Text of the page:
What Rising Production and LNG Exports Will Mean for Appalachian Gas Flows & Prices
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After a two-year reprieve from nearly a decade of severe pipeline constraints and debilitating prices, Northeast natural gas producers are again headed for a constraint-driven market in the coming years. Absolute gas prices across the U.S., including in the Appalachian basin, are at multi-year highs as strong LNG export demand, stagnating overall production and below-average storage inventories have tightened the Lower 48 gas market compared with recent years. In that sense, this is the most bullish market that Appalachian gas producers have seen in a long time. However, there is trouble lurking in Appalachia, as local gas prices in the supply basin have been progressively weakening relative to Henry Hub since 2019, signaling the return of pipeline constraints for moving gas out of the production region. This is in large part due to a growing supply surplus in the Northeast.
This Drill Down report brings together our latest analysis on Northeast production trends, gas takeaway capacity and flows to identify the challenges facing regional producers and midstreamers and provide an outlook for how takeaway constraints and basis weakness could unfold in the coming years based on current assumptions.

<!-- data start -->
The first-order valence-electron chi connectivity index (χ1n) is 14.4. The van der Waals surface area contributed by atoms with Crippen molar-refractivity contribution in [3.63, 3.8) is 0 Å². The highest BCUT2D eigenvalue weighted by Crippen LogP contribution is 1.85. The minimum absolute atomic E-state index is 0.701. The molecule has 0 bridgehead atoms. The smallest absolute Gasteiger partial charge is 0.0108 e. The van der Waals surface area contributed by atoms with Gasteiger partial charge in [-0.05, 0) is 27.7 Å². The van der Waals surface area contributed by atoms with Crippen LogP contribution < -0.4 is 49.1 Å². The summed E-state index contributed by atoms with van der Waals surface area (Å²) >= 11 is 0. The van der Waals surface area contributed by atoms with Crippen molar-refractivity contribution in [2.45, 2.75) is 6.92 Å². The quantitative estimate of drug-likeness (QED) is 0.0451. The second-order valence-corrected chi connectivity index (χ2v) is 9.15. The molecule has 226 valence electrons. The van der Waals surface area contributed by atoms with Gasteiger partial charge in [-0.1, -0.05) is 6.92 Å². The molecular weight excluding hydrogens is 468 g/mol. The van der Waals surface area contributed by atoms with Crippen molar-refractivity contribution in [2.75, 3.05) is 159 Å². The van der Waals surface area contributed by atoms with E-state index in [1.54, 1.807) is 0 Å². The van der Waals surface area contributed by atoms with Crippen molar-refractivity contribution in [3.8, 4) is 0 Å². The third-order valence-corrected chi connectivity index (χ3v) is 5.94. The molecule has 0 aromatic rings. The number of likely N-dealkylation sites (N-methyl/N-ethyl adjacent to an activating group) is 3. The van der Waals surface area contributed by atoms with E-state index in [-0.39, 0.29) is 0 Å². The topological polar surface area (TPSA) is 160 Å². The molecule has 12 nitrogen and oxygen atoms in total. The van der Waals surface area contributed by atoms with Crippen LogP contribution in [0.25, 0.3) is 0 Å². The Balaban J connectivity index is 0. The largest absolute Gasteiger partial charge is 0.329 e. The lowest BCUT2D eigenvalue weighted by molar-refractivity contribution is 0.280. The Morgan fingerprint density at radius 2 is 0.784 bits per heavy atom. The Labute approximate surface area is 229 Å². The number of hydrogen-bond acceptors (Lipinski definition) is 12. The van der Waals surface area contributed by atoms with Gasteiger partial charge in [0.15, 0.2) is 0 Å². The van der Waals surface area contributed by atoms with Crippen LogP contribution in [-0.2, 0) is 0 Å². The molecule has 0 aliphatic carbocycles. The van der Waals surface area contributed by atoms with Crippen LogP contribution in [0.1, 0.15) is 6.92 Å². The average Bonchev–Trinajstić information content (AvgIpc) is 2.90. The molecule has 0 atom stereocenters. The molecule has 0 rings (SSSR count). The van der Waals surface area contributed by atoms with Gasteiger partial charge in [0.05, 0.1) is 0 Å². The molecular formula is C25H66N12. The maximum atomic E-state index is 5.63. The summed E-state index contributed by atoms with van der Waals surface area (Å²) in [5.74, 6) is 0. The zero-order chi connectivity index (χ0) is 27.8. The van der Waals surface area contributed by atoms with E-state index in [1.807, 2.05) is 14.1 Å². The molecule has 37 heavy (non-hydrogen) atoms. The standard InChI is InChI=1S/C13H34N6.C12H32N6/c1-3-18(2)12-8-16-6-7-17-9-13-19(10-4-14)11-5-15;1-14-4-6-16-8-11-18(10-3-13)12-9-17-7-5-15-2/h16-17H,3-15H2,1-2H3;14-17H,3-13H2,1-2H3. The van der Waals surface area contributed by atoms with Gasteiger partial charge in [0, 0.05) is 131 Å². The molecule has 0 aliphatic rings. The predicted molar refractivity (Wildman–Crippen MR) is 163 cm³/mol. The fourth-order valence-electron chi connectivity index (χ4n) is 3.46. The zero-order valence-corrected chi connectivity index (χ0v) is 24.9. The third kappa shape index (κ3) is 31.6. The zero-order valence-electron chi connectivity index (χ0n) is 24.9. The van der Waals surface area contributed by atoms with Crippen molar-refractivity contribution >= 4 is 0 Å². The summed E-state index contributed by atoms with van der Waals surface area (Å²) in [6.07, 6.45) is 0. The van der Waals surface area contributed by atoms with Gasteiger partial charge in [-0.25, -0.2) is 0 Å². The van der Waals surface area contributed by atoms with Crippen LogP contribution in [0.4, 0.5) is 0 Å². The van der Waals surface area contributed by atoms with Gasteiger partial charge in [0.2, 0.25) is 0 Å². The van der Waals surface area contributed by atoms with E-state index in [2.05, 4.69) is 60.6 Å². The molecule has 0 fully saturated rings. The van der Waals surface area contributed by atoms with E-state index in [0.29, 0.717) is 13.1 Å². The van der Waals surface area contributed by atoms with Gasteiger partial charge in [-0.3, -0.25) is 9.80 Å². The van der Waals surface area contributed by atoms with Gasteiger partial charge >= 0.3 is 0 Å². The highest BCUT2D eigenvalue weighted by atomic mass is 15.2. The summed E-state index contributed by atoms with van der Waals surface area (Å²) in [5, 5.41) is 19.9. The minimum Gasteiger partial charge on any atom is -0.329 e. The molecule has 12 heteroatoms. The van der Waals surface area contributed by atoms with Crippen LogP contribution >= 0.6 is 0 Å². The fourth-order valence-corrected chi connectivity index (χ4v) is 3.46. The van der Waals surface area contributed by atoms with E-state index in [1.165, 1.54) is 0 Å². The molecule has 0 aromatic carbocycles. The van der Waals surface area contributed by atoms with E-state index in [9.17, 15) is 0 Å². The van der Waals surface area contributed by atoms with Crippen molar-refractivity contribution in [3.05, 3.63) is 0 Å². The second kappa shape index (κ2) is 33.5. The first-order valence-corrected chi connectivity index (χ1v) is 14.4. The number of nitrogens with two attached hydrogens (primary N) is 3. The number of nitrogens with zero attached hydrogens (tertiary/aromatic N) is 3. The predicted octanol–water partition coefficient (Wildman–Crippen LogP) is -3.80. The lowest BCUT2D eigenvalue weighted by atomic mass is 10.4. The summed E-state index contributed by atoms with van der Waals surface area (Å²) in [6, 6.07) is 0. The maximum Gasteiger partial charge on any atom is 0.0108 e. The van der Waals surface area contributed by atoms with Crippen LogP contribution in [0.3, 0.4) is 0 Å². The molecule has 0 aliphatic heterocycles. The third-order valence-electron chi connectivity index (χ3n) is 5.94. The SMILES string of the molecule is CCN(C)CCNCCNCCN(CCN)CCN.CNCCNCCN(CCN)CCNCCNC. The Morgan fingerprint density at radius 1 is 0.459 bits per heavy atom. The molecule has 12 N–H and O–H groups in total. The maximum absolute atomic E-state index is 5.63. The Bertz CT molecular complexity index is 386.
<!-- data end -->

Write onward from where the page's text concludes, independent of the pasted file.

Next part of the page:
Key takeaways from the report include:
- Northeast gas producers are again facing the prospect of severe pipeline constraints and basis weakness in the next few years as rising production and downstream LNG export demand lead to record outflows from Appalachia.
- Northeast gas production in 2021 to date has averaged 34 Bcf/d, up 1.4 Bcf/d YOY and is poised to grow in the coming months and years as producers respond to higher gas prices. We estimate volumes will climb another 3 Bcf/d to 37 Bcf/d by 2023.
- Appalachia’s gas outflows have set record highs in each month in 2021 to date and averaged 16 Bcf/d, up ~1 Bcf/d YOY. Total takeaway capacity is now 90% utilized. Based on our supply-demand outlook, outflows will continue to rise and hit the capacity “wall” by October 2023. If the MVP expansion project is delayed or canceled, capacity could be maxed out sooner.
- Without more capacity additions, Appalachian gas prices will become more volatile and weaken dramatically, particularly in the spring and fall months when constraints worsen.
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